Situation of Tajik Refugees in Lithuania

Situation of Tajik Refugees in Lithuania
Based on three baseline studies conducted by TBCC
(March-October 2020)
Tajik Baltic Culture Centre is a civil non-governmental organization with limited liability. It was officially registered on November 19th, 2019. Legal form of the organization is association.

TBCC was established with the purpose of promoting comprehensive development of the Tajik refugee community, which has been formed in Lithuania since 2015, including their effective integration into Lithuanian society. Currently, the total number of community members make 32 families, 92 people, 44 (48%) of whom are under the age of 19, including 25 schoolchildren and 8 kindergarten children., Eleven children are still do not attend state schools or preschool institutions for unknown reasons.

During the 11 months, since TBCC was established, its activists voluntarily have completed the following:

• Arranged office to organize the regular activities of the association,

• Developed a logo and an official letterhead for TBCC,

• Created website of the organization in three languages,

• Implemented two small projects on a volunteer basis,

• Arranged partnership with four various organizations in Lithuania,

• Conducted three baseline studies to research the real situation of Tajik refugees living in Lithuania and identify challenges that prevent them from effective integration into Lithuanian society.

The gained experience proves that TBCC has to determine the priorities of its activities in accordance with the urgent challenges of the target group, which prevent them from full integration. The first challenge that Tajik refugee community is facing at present is that nine refugee children in the 9th, 10th and 12th grades of various schools in Vilnius and Kaunas risk to not receive a secondary education certificate due to insufficient knowledge of Lithuanian language. If they do not receive a secondary education certificate, the mentioned schoolchildren will not be able to continue their studies at vocational colleges and universities, so, they will not be able to obtain the necessary qualifications for further employment.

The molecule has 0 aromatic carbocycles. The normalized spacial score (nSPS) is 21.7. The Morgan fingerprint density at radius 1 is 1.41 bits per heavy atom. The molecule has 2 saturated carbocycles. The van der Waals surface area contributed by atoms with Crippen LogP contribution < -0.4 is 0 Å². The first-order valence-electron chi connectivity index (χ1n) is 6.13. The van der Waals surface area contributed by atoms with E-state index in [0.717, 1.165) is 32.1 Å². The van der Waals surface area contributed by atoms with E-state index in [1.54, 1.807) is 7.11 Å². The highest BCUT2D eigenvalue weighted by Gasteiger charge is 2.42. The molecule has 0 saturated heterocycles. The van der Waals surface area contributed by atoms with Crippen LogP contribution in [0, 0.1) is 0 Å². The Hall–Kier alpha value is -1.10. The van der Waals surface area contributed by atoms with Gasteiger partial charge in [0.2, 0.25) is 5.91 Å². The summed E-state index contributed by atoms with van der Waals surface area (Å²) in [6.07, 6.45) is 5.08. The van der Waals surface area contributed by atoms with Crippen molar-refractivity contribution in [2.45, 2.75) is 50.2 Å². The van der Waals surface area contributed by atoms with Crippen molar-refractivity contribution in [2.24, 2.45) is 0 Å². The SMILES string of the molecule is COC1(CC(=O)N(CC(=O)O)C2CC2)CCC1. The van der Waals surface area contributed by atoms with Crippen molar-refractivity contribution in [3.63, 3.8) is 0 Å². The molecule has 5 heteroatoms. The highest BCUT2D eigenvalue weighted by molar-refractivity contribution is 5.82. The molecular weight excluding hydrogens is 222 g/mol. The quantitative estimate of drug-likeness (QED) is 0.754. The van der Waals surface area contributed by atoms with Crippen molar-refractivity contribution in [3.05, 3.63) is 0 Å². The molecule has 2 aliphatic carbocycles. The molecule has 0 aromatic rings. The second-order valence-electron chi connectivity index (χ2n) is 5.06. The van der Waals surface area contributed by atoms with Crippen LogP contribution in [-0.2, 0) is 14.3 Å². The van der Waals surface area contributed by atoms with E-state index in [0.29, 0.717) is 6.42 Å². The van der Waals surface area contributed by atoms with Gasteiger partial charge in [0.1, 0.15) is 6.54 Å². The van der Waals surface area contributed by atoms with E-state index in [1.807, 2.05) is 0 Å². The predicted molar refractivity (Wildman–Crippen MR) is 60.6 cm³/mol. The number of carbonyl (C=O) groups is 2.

Another baseline study conducted by TBCC recently (on October 10-18, 2020) put light upon Tajik refugees’ employment. The study was conducted among 37 working-age refugees living in Vilnius and Kaunas. From the total number of 48 Tajik refugees over 20 years old, 2 are retired, 6 are currently outside Lithuania and 3 have refused to participate in the study.

The study shows that among the working-age Tajik refugees who received asylum in Lithuania, there are 18 qualified personnel (11 men and 7 women), and only two of them perform their professional capacity. One of the main reasons, which prevent the economic integration of the abovementioned specialists, is the lack of knowledge of the state language. Currently only 16 people (5 women, 11 men) are engaged in productive work out of the total number of 37 Tajik refugees (20 men and 17 women) covered by the study. The remaining 18 people (10 women and 8 men) do not work for various reasons. Meanwhile, 11 people (3 men and 8 women) have not found a job since they received asylum, whereas 5 of them (2 women and 3 men) are qualified specialists.

Two of the adult Tajik refugees (one girl and one boy) entered the universities in Lithuania and Germany this year and are studying medicine. In addition, a young woman is completing a short-term tailor course and is currently looking for a suitable job with the help of a specialist from the Red Cross and the Employment Service.

A quite big number -16 people (8 women and 8 men) out of total number of working-age Tajik refugees, are unskilled workers and need professional training for a new occupation. Since receiving asylum in Lithuania, only 4 women have taken professional courses for confectioners, but, unfortunately, none of them found relevant job.

Six women out of 17 Tajik refugees covered by the study are currently on maternity leave, that is, they are at home with their small children. But, unfortunately, only one of them receives maternity benefits, because she worked before the birth of her child. Moreover, the number of women who did not work since becoming refugees is almost three times higher than the number of men is not occupied at all. This makes us to pay attention to the gender aspect of employment among Tajik refugees.